What people (colleagues or patients) say to an infusion nurse….

The classic……“Will I be IV certified after I take an on-line IV course”?

The confused….In a doctor’s office, a medical assistant greets me…“Hi, I’m Dr. So and So’s nurse…”

The proud but mis-informed…A nurse after starting a peripheral IV – “I finally got the vein after sticking her 10 times”

The stubborn…“Why can’t I start an IV on the antecubital area, that’s where I draw blood from”

A patient said to me right after I prepped her arm and told her I ‘m ready to stick..“Are you new here? Have you done this before”?

“What do you mean a PICC is a central line”?

“Of course I have IV experience…I draw blood from patients”

” You mean I have to use a new alcohol swab each time?”

A patient stated: “The nurses could never draw blood from my port, but they use it for my chemo.”

A nurse returns to stock an IV tubing previously removed from its protective packaging saying..”Let’s keep it for later use”

“We use a “dial-a-flow” instead of an infusion pump, so we don’t have to infuse by gravity”

Please don’t think I am making fun of anybody. I am not and these are real statements from patients, physician, pharmacy, nursing colleagues and supportive personnel I have met. I am sharing these so we can learn and be better informed. Lots of information out there regarding infusion therapy, vascular access and infusion nursing and some can be confusing.  Please remember and I would like to emphasize,  there are standards of practice in infusion nursing we need to know and follow from specialty nursing organizations.  Just because you didn’t know there are standards, doesn’t mean it doesn’t apply to you.  FYI, many of these points have also been addressed in my previous posts on this blog and as always, feel free to ask or post a comment.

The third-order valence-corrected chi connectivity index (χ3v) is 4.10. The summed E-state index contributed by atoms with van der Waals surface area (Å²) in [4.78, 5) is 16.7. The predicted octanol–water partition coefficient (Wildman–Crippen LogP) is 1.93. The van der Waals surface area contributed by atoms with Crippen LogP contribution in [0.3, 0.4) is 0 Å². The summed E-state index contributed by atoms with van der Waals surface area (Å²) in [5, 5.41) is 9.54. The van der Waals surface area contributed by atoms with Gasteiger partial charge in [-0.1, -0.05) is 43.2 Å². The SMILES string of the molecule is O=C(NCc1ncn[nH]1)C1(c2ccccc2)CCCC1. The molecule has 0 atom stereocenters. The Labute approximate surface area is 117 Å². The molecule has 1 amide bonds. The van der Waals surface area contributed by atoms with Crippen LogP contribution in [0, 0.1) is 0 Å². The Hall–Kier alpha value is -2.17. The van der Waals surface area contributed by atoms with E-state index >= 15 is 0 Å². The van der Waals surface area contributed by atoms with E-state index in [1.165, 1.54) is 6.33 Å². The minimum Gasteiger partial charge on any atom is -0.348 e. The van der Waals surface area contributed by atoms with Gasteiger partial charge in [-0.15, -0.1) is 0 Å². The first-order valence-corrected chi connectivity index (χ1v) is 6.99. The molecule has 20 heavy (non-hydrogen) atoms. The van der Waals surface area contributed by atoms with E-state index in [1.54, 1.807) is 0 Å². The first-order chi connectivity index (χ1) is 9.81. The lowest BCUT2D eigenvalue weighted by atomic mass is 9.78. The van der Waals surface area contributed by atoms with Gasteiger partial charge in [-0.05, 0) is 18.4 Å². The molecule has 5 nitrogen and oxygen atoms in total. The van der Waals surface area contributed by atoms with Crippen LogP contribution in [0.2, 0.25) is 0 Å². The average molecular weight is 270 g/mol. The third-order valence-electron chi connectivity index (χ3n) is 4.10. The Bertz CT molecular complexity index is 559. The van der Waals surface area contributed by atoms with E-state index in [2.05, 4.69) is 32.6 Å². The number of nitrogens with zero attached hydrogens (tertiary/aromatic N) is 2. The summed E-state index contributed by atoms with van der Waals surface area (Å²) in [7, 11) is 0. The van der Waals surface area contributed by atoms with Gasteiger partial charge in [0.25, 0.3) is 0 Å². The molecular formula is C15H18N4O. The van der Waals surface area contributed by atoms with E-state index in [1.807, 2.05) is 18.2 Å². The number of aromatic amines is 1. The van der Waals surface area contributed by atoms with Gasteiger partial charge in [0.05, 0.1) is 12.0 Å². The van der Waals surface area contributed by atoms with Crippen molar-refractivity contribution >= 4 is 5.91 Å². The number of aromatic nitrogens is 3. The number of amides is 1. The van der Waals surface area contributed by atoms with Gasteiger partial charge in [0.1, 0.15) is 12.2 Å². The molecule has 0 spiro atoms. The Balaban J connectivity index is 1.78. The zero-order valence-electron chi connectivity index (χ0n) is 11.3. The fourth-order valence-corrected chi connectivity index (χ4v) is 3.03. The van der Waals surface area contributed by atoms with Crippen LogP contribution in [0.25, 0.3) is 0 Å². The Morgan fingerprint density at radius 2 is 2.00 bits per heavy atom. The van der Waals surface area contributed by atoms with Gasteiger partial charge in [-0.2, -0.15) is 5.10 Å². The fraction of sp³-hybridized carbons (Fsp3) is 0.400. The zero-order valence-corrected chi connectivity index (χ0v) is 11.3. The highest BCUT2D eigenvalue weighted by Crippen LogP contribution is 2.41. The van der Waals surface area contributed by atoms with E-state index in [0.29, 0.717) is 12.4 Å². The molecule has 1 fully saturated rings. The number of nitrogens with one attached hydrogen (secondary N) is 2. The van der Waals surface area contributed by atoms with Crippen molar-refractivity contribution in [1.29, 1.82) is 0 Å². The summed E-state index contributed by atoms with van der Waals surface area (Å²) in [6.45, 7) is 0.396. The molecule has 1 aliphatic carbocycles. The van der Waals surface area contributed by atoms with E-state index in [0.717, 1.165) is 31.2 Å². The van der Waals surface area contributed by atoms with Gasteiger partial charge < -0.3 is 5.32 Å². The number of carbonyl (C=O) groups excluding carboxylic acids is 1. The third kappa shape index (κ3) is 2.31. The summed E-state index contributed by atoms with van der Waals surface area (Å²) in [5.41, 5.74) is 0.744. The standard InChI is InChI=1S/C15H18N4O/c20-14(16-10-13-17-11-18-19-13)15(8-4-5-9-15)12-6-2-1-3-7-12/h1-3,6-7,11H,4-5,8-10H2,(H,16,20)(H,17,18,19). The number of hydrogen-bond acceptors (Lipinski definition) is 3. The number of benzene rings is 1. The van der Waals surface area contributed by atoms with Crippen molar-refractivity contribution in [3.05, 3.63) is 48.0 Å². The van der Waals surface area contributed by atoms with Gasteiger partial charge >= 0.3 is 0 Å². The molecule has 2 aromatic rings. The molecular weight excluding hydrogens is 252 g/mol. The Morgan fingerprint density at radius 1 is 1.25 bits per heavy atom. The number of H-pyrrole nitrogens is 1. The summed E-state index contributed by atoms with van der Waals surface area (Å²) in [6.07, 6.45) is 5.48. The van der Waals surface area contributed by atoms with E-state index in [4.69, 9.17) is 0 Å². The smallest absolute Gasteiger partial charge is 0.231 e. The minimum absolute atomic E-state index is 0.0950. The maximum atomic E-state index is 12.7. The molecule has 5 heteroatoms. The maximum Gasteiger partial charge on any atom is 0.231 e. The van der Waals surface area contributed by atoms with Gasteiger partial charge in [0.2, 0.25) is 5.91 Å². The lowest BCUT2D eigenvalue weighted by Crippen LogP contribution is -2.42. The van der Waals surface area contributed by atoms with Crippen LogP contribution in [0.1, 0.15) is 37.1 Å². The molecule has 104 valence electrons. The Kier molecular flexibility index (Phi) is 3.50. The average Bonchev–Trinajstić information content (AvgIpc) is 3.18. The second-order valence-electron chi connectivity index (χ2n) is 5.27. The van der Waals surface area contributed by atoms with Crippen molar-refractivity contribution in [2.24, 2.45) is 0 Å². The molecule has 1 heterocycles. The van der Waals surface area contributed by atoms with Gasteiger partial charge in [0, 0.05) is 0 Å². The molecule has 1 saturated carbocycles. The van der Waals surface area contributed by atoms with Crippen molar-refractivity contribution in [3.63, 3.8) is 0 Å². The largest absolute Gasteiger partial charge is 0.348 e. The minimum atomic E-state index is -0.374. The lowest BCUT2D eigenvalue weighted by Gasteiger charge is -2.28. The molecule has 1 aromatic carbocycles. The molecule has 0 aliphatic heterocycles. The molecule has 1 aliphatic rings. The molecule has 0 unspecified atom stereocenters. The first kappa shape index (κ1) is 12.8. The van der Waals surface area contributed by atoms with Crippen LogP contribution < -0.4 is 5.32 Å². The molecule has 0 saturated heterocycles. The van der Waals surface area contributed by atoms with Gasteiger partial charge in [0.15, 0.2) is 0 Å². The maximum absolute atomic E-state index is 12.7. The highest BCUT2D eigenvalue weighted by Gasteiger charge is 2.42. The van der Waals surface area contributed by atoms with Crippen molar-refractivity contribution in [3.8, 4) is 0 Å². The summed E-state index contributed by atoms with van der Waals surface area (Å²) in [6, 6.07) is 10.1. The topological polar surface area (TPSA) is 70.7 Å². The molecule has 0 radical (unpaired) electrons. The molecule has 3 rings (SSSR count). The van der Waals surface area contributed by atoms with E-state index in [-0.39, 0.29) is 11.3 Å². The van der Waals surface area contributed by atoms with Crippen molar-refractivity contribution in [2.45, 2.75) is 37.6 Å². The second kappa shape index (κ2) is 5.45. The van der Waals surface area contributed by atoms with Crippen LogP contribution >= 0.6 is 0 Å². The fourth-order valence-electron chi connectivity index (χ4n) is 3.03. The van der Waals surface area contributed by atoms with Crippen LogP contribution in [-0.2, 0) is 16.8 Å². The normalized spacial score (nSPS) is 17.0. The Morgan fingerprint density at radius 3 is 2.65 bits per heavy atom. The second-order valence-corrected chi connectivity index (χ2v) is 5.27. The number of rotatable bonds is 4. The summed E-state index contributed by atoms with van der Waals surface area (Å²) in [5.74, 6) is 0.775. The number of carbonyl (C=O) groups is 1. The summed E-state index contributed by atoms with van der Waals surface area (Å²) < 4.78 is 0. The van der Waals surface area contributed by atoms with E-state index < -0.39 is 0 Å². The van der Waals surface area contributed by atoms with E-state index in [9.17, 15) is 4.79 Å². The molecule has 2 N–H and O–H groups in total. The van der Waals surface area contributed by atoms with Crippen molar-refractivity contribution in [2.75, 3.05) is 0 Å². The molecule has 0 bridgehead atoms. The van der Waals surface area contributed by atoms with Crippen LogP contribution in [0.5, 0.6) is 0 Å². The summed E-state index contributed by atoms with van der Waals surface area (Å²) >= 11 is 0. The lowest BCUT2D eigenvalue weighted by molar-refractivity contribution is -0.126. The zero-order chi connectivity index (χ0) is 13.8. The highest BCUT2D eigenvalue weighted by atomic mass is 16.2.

Photo from http://www.desktopnexus.com

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One thought on “AH…musing!!

  1. We get a lot of similar “Doh!” moments here as well (writing from Australia). I’m a nurse myself and work as a support officer to assist other nurses working in the community.

    The point you make of “Just because you didn’t know there are standards, doesn’t mean it doesn’t apply to you” is a constant point of discussion. This often falls under what we call here the nurse’s scope of practice. When nurses come into a community setting from an acute setting they can get a bit disoriented and momentarily belive the “rules are different”.

    We also get a lot of nurses thinking that if the doctor shows them how to do something that makes them competent and this is not the case. Thanks for all the information you post on this site. It’s extremely handy!


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